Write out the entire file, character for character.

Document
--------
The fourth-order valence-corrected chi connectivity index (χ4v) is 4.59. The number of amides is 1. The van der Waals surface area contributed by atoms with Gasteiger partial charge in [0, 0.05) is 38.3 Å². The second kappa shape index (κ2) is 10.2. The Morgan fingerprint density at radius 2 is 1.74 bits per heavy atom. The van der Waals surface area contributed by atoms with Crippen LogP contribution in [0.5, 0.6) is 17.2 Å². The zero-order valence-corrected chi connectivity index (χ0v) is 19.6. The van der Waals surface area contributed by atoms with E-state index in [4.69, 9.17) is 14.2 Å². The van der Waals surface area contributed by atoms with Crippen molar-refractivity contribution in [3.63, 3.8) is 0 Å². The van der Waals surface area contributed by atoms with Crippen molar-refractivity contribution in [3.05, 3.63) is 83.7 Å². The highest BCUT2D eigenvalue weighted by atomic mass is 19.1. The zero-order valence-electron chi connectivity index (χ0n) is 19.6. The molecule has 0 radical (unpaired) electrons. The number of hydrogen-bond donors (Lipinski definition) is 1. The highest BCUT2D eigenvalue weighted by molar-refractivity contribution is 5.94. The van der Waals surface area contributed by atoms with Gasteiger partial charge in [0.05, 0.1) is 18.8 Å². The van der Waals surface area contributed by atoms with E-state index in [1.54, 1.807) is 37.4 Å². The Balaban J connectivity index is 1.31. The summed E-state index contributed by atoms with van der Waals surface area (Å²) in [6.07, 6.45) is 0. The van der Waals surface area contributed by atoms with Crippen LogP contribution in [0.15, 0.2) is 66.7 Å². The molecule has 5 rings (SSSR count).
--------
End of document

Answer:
The fourth-order valence-corrected chi connectivity index (χ4v) is 4.59. The number of amides is 1. The van der Waals surface area contributed by atoms with Gasteiger partial charge in [0, 0.05) is 38.3 Å². The second kappa shape index (κ2) is 10.2. The Morgan fingerprint density at radius 2 is 1.74 bits per heavy atom. The van der Waals surface area contributed by atoms with Crippen LogP contribution in [0.5, 0.6) is 17.2 Å². The zero-order valence-corrected chi connectivity index (χ0v) is 19.6. The van der Waals surface area contributed by atoms with E-state index in [4.69, 9.17) is 14.2 Å². The van der Waals surface area contributed by atoms with Crippen molar-refractivity contribution in [3.63, 3.8) is 0 Å². The van der Waals surface area contributed by atoms with Crippen molar-refractivity contribution in [3.05, 3.63) is 83.7 Å². The highest BCUT2D eigenvalue weighted by atomic mass is 19.1. The zero-order valence-electron chi connectivity index (χ0n) is 19.6. The molecule has 0 radical (unpaired) electrons. The number of hydrogen-bond donors (Lipinski definition) is 1. The highest BCUT2D eigenvalue weighted by molar-refractivity contribution is 5.94. The van der Waals surface area contributed by atoms with Gasteiger partial charge in [0.05, 0.1) is 18.8 Å². The van der Waals surface area contributed by atoms with E-state index in [1.54, 1.807) is 37.4 Å². The Balaban J connectivity index is 1.31. The summed E-state index contributed by atoms with van der Waals surface area (Å²) in [6.07, 6.45) is 0. The van der Waals surface area contributed by atoms with Crippen LogP contribution in [0.15, 0.2) is 66.7 Å². The molecule has 5 rings (SSSR count).